Office of Personnel Management Director Katherine Archuleta announced a new strategic plan Tuesday that she said will help the agency “recruit, retain and honor a world-class federal workforce.”
While Archuleta said the “Strategic IT Plan addresses our technology needs across the agency,” the plan itself states that it is focused on “especially retirement programs and USAJobs.”
Those two areas represent the entire spectrum of federal employment, from recruitment to retirement. Recruitment and retirement also are areas in which OPM has had extensive information technology difficulties in the past.
As part of the plan, the agency is developing a case management system designed to facilitate retirement and other personnel programs. During an interview, Archuleta said OPM is adding 20 customer service representatives to improve operations for annuitants.
The first of six pillars in the plan is IT leadership. This pillar centralizes the agency’s information technology operations with the recent hiring of a chief information officer and a chief technology officer. Now there is “one office that is overseeing the IT needs within OPM. That is an important piece,” Archuleta said, “because we’ve had it distributed throughout the agency.”
The other pillars have appropriately important-sounding labels — IT Governance, Enterprise Architecture, Agile IT, Data Analytics and Information Security. Yet, as impressive as the plan might seem on paper, it is performance, as Archuleta knows, that counts.
“OPM’s IT infrastructure has long lagged behind the times, and previous modernization efforts have failed,” said Joseph A. Beaudoin, president of the National Active and Retired Federal Employees Association (NARFE). “We appreciate the new approach Director Archuleta is taking to deliver better services to federal agencies, employees and retirees.” Adequate funding from Congress is key, he added.
During her confirmation hearing last year, Archuleta acknowledged OPM’s previous shortcomings and promised to develop an IT modernization plan within 100 days after taking office. She did release the plan in 85 working days, but 127 calendar days after her Nov. 4 swearing-in.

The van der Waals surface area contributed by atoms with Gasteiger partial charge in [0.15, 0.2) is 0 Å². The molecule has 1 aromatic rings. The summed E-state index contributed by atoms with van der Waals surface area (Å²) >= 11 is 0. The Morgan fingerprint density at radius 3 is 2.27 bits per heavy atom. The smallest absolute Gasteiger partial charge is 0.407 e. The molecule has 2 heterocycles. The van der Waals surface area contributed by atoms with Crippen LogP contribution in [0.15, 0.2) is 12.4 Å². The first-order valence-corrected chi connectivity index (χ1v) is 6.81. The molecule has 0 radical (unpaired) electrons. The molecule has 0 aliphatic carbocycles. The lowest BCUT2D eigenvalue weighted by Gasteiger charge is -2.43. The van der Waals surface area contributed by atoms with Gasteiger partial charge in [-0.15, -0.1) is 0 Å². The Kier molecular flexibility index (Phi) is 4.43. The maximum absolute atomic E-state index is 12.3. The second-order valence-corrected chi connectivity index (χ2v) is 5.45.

But who’s counting?
The plan was completed before the 100-day deadline, according to an OPM spokesman, but Archuleta wanted to review it thoroughly before unveiling it publicly.
What really matters is how well the plan works. OPM’s IT performance history provides ample ammunition for skeptics.
USAJobs.gov is the government’s jobs database. OPM had to deal with major Web site problems in 2011 after the agency took over operation of the site from Monster, a commercial jobs Web site. Applicants were frustrated and outraged when they were blocked from the OPM site or had difficulty finding stored information or received wildly erroneous responses to searches. Members of Congress were incensed.
“We seek to simplify USAJOBS® to ease the burden on applicants and build the most diverse, highly talented workforce,” the plan says. “We also seek to ensure data availability and accuracy across the lifecycle for faster retirement processing, increased accuracy of annuity calculations, and a reduced backlog of cases.”
OPM has stumbled in previous attempts to improve its retirement operations. Federal retirees have complained about long delays in getting their full annuity checks. On Tuesday, my colleague Josh Hicks reported that OPM’s retirement claims inventory “is considerably smaller than it was at this time last year, but the number of unprocessed claims is now growing at a faster rate.”
Archuleta said a new case-management system would lead to improvements in retirement processing. Case management will allow OPM to “track and report on cases, such as applications for retirement, at a more granular level than we are currently capable of doing,” the plan states.
One reason for optimism is the OPM staffers working the strategic plan. Donna K. Seymour is OPM’s new chief information officer. She moved to OPM from the Defense Department, where she was acting deputy assistant secretary of defense for the Office of Warrior Care Policy.
“In 2010, she was awarded the Distinguished Civilian Service Award by the Secretary of the Navy, and in 2007 was named as a Top 100 Chief Information Officer by Computerworld,” according to her OPM bio.
Working with her is Amen Ra Mashariki, OPM’s chief technology officer. The former White House Fellow and winner of the Chicago Museum of Science “Top Technology Innovators” award has a doctorate in information engineering from Morgan State University.
Even before implementation of the plan, Archuleta said OPM is on track to finish processing 90 percent of retiree claims within 60 days by later this year.
“With the expected retirement wave beginning to break, modernization is crucial to ensuring new retirees receive their full annuity shortly after their retirement date,” Beaudoin said. “Retirees and survivors should not have to endure long waits to receive answers to simple questions, which is currently the situation.”
Previous columns by Joe Davidson are available at wapo.st/JoeDavidson.